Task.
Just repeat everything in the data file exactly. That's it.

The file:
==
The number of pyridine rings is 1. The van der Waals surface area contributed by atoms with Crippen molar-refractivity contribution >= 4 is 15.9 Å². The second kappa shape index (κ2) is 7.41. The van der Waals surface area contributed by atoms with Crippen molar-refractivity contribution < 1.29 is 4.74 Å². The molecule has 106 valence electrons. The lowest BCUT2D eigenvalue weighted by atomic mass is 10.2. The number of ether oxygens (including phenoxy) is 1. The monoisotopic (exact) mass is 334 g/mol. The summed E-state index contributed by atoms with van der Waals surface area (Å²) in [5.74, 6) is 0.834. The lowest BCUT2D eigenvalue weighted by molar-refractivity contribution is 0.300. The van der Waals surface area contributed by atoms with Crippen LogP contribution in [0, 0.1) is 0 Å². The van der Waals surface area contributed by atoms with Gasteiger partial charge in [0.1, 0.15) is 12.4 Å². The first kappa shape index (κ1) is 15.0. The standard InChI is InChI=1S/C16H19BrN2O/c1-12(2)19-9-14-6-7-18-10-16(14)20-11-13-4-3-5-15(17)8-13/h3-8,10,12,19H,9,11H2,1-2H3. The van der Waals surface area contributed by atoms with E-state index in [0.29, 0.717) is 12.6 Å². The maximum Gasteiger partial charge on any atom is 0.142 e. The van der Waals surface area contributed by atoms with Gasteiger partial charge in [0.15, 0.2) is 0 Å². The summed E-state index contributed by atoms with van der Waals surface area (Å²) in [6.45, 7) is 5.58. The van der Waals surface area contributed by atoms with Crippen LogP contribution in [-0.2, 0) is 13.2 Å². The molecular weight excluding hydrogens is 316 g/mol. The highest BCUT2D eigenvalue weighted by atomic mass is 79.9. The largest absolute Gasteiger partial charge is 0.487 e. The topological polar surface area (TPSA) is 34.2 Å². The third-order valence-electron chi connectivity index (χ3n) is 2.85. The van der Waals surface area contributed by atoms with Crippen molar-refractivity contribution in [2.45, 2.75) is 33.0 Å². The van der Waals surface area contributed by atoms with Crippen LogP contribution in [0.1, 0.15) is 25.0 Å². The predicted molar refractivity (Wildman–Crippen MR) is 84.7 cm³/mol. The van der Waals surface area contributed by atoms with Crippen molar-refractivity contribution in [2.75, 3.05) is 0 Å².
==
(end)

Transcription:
The number of pyridine rings is 1. The van der Waals surface area contributed by atoms with Crippen molar-refractivity contribution >= 4 is 15.9 Å². The second kappa shape index (κ2) is 7.41. The van der Waals surface area contributed by atoms with Crippen molar-refractivity contribution < 1.29 is 4.74 Å². The molecule has 106 valence electrons. The lowest BCUT2D eigenvalue weighted by atomic mass is 10.2. The number of ether oxygens (including phenoxy) is 1. The monoisotopic (exact) mass is 334 g/mol. The summed E-state index contributed by atoms with van der Waals surface area (Å²) in [5.74, 6) is 0.834. The lowest BCUT2D eigenvalue weighted by molar-refractivity contribution is 0.300. The van der Waals surface area contributed by atoms with Crippen LogP contribution in [0, 0.1) is 0 Å². The van der Waals surface area contributed by atoms with Gasteiger partial charge in [0.1, 0.15) is 12.4 Å². The first kappa shape index (κ1) is 15.0. The standard InChI is InChI=1S/C16H19BrN2O/c1-12(2)19-9-14-6-7-18-10-16(14)20-11-13-4-3-5-15(17)8-13/h3-8,10,12,19H,9,11H2,1-2H3. The van der Waals surface area contributed by atoms with E-state index in [0.29, 0.717) is 12.6 Å². The maximum Gasteiger partial charge on any atom is 0.142 e. The van der Waals surface area contributed by atoms with Gasteiger partial charge in [0.15, 0.2) is 0 Å². The summed E-state index contributed by atoms with van der Waals surface area (Å²) in [6.45, 7) is 5.58. The van der Waals surface area contributed by atoms with Crippen LogP contribution in [-0.2, 0) is 13.2 Å². The molecular weight excluding hydrogens is 316 g/mol. The highest BCUT2D eigenvalue weighted by atomic mass is 79.9. The largest absolute Gasteiger partial charge is 0.487 e. The topological polar surface area (TPSA) is 34.2 Å². The third-order valence-electron chi connectivity index (χ3n) is 2.85. The van der Waals surface area contributed by atoms with Crippen molar-refractivity contribution in [2.45, 2.75) is 33.0 Å². The van der Waals surface area contributed by atoms with Crippen LogP contribution in [0.1, 0.15) is 25.0 Å². The predicted molar refractivity (Wildman–Crippen MR) is 84.7 cm³/mol. The van der Waals surface area contributed by atoms with Crippen molar-refractivity contribution in [2.75, 3.05) is 0 Å².